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# C First?

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49 replies to this topic

### #41Cornstalks  Members

Posted 08 February 2012 - 06:41 PM

One thing that gets me about a lot of these posts is that they're approaching this from the direction of C or C++ as a first language for programming, which is a horrible idea for both languages. A lot of the arguments used on both sides aren't particularly applicable if someone learns programming with an actual sane language first and only then goes after C or C++.

What do you mean by 'a sane language'?

Any language whose standard isn't riddled with the words "undefined behavior."
[ I was ninja'd 71 times before I stopped counting a long time ago ] [ f.k.a. MikeTacular ] [ My Blog ] [ SWFer: Gaplessly looped MP3s in your Flash games ]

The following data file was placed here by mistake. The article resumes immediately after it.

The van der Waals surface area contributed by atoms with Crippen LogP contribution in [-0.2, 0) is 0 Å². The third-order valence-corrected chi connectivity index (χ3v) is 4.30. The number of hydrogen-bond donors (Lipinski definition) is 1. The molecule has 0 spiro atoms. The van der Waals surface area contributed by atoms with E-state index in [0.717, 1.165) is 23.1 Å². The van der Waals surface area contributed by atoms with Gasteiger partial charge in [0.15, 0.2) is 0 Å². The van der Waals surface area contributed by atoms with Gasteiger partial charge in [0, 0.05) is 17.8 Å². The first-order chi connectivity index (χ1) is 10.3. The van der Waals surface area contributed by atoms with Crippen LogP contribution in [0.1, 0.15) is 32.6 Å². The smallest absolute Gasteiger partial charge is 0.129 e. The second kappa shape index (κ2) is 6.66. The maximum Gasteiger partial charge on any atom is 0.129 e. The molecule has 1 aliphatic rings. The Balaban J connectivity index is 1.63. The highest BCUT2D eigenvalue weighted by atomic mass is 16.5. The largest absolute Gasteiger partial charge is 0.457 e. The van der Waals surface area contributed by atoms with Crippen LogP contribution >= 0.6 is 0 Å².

### #42Servant of the Lord  Members

Posted 08 February 2012 - 08:24 PM

std::vector<int> vec;
vec.push_back(1);
vec.push_back(2);
vec.push_back(3);
int product = 1;
for(std::vector<int>::iterator it = vec.begin(); it != vec.end(); ++it)
{
product = product * (*it);
}
std::cout << sum;

C++11:
std::vector<int> vec = {1, 2, 3, 4};

int product = 1;
for(int value: vec)
{
product *= value;
}

std::cout << product;

I win!

[Edit:] Even better:

int product = 1;
for(int value: {1, 2, 3, 4})
{
product *= value;
}

std::cout << product;

It's perfectly fine to abbreviate my username to 'Servant' or 'SotL' rather than copy+pasting it all the time.
All glory be to the Man at the right hand... On David's throne the King will reign, and the Government will rest upon His shoulders. All the earth will see the salvation of God.
Of Stranger Flames -

### #43Slavik81  Members

Posted 09 February 2012 - 02:59 PM